Remembering Isaac Asimov
year 1999 must have been a good one for futurists. Every time I turned
on the television there seemed to be another prophet giving me the
lowdown on the 21st Century and beyond. The seer of the moment usually
had a book with a prophetic title and some connection to an institute
with a catchy acronym. I'd listen and before long exasperation would
set in and I'd start shouting old Wolfgang Pauli's classic line: "This
isn't right. This isn't even wrong." Then I'd start channel switching,
somehow hoping to find Isaac Asimov, string tie and flaring sideburns,
giving me the straight scoop on the century to come.
been in the soothsayer business a time or two myself and it's not
easy work. Isaac Asimov was good at it; he realized it was mostly
entertainment and he was always entertaining. His scenarios made
sense and he never insinuated that he actually knew what would happen
in the future. As Robert Heinlein put it: "A fake fortuneteller
can be tolerated but an authentic soothsayer should be shot on sight.
Cassandra did not get half the kicking around she deserved."
1979, I appeared with Asimov and science fiction writer (later computer
columnist) Jerry Pournelle on David Suskind's hour-long TV show.
The subject was the 21st Century and my sole qualification to speculate
about it was that I was then the editor of OMNI magazine. I don't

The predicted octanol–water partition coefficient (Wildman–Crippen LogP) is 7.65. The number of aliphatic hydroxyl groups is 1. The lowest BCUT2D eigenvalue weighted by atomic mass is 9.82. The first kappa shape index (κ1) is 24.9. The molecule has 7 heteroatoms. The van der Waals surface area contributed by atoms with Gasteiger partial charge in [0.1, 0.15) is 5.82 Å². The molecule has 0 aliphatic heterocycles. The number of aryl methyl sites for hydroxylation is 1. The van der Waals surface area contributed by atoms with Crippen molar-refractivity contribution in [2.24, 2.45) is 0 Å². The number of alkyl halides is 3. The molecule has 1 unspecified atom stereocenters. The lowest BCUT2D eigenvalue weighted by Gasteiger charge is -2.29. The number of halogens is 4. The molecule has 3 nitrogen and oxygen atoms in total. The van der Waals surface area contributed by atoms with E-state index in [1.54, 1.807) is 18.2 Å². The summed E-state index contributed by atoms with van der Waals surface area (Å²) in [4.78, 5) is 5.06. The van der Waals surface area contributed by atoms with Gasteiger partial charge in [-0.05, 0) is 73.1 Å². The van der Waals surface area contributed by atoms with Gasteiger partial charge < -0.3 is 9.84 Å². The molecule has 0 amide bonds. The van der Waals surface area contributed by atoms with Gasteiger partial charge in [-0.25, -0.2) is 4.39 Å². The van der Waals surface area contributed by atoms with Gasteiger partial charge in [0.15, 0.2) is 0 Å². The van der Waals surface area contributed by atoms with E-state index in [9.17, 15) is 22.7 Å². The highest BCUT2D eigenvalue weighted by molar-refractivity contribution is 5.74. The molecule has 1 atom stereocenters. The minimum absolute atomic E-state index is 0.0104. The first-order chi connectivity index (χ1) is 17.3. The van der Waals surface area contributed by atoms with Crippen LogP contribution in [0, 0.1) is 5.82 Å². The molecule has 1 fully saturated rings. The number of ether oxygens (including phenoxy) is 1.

have a tape of the program so I can't say how far off the mark the
three of us were. We certainly didn't foresee eBay or porno sites
or the Dow topping 10,000.
was my first appearance on national TV and all I remember was the
seating arrangement and the tip I got from Asimov after the taping.
There were three padded swivel chairs in a row, one for each of
us, all facing Suskind's throne, and when we got to the studio Asimov
and Pournelle immediately took the two end chairs, leaving the center
one for me. After the taping, Asimov pulled me aside and said: "Here's
a tip. Never sit in the middle seat." I didn't know what he
meant until I got home and saw the actual program. On screen, I
looked like I was watching a ping pong match.
Asimov, in case you've been living on another planet for the last
half century, was a writer, an incredibly prolific writer. He wrote
hundreds of books (nearly 500 by some counts), and countless stories
and articles. He's probably best known as a science fiction writer
but he wrote nonfiction books and articles on most areas of science
as well. He also wrote mystery novels and books on humor, the Bible,
Shakespeare, mythology, ancient history, Gilbert and Sullivan, you
name it. His books show up in nine of the 10 Dewey Decimal System
library classifications, the exception being the 100s (philosophy).
Sagan called him "the great explainer of the age."
make no effort to write poetically or in a high literary style,"
Asimov once said. "I was fortunate to be born with a restless
and efficient brain, with a capacity for clear thought and an ability
to put that thought into words... None of this is to my credit.
I am the beneficiary of a lucky break in the genetic sweepstakes."
first met Isaac in the early 1970s, when I was working at the Saturday
Review of Science. I was looking for a writer to do a piece on the
upcoming 25th anniversary of the transistor and somebody told me
Asimov had just moved back to New York from Massachusetts and was
living in the Oliver Cromwell hotel on the upper west side. I called